Rick’s article for Mediaplanet UK’s Rare Diseases Campaign looks to answer the following question:
Patient groups can play a large role in supporting patients living with rare diseases, but why do they not yet play a formal role within the NHS?
Rick highlights the crucial role that patient groups play in the lives of rare patients and their families. He stresses that patient groups need the recognition and resources from the UK health system to continue their vital work.
“Currently, the best sources of support, knowledge and guidance for rare patients are patient groups. These are communities affected by a rare condition. Many share personal experiences of life with a disease. Others drive research or collaborate with clinicians to form dedicated medical guidelines for their condition. Whatever their mission, patient groups act as a hub of knowledge and, more importantly, help patients live with their rare disease.”
Dive deep with two brilliant CEOs to explore the changes they want to see happen!
Rick: There is a fundamental lack of direction in rare disease care. With no dedicated speciality, or even a dedicated generalist clinical specialist, those patients whose rare condition affects multiple systems are passed between clinicians and services with little explanation, communication and often care. Complex cases need focused management, and the current system is only capable of delivering that when exceptional individuals step forward to deliver care outside of the standard operational model. This needs to change.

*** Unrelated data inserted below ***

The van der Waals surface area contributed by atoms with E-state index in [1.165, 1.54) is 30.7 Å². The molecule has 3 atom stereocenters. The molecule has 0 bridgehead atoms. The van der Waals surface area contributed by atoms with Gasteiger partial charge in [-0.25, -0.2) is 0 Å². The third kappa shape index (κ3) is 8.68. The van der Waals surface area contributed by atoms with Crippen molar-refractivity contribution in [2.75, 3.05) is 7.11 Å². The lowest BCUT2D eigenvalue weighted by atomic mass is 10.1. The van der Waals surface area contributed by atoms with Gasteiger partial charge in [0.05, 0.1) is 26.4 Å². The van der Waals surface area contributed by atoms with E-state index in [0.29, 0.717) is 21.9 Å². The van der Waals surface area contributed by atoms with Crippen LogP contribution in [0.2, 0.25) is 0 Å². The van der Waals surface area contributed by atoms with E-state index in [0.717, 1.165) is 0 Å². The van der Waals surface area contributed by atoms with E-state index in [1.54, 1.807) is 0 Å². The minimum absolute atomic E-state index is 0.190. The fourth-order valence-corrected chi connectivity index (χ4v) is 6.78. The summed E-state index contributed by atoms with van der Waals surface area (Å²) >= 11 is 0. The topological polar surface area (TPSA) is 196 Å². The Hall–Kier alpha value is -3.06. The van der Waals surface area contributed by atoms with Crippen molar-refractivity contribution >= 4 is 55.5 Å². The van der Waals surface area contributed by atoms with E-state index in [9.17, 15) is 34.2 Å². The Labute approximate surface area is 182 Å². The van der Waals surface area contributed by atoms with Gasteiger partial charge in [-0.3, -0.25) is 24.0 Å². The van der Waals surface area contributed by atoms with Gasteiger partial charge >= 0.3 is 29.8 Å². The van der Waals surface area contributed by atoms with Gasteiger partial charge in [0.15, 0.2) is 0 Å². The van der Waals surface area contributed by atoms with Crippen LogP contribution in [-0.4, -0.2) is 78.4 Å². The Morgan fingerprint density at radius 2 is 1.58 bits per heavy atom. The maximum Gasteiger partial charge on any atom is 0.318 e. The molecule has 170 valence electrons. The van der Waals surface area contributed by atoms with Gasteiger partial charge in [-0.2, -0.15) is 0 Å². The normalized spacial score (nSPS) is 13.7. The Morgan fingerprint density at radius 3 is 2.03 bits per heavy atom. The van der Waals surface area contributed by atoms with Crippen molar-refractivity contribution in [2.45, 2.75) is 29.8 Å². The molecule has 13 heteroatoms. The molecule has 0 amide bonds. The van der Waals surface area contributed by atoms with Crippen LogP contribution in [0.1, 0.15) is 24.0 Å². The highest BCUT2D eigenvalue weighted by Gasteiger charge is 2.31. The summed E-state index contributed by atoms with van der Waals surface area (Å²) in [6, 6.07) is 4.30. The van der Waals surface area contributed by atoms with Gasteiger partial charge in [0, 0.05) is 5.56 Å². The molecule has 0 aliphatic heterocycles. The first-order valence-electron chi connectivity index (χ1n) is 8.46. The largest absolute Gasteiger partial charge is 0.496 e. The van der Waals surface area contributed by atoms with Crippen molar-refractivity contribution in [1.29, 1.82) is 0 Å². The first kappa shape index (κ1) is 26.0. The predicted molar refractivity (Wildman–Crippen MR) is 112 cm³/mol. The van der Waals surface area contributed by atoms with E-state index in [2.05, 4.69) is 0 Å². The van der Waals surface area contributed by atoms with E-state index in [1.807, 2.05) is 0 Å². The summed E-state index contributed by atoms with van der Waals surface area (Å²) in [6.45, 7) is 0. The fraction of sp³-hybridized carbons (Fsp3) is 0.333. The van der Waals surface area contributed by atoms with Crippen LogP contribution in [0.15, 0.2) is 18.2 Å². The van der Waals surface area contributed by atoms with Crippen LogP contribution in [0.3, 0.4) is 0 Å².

Our CEO was featured in Rare Revolution Magazine’s Autumn Edition, which focuses on the future of advocacy and support groups. Rick discussed the vital role that patient groups play and why sufficient funding is needed to secure their future.
“The next big step in patient centricity is for those groups collaborating with patient organisations, and benefiting from their expertise, to find innovative ways to support the formation, growth and professionalisation of more rare disease patient groups. There needs to be a funding mechanism that provides seed funds to help these groups take on professional staff without companies exerting undue influence or control over the groups they fund.”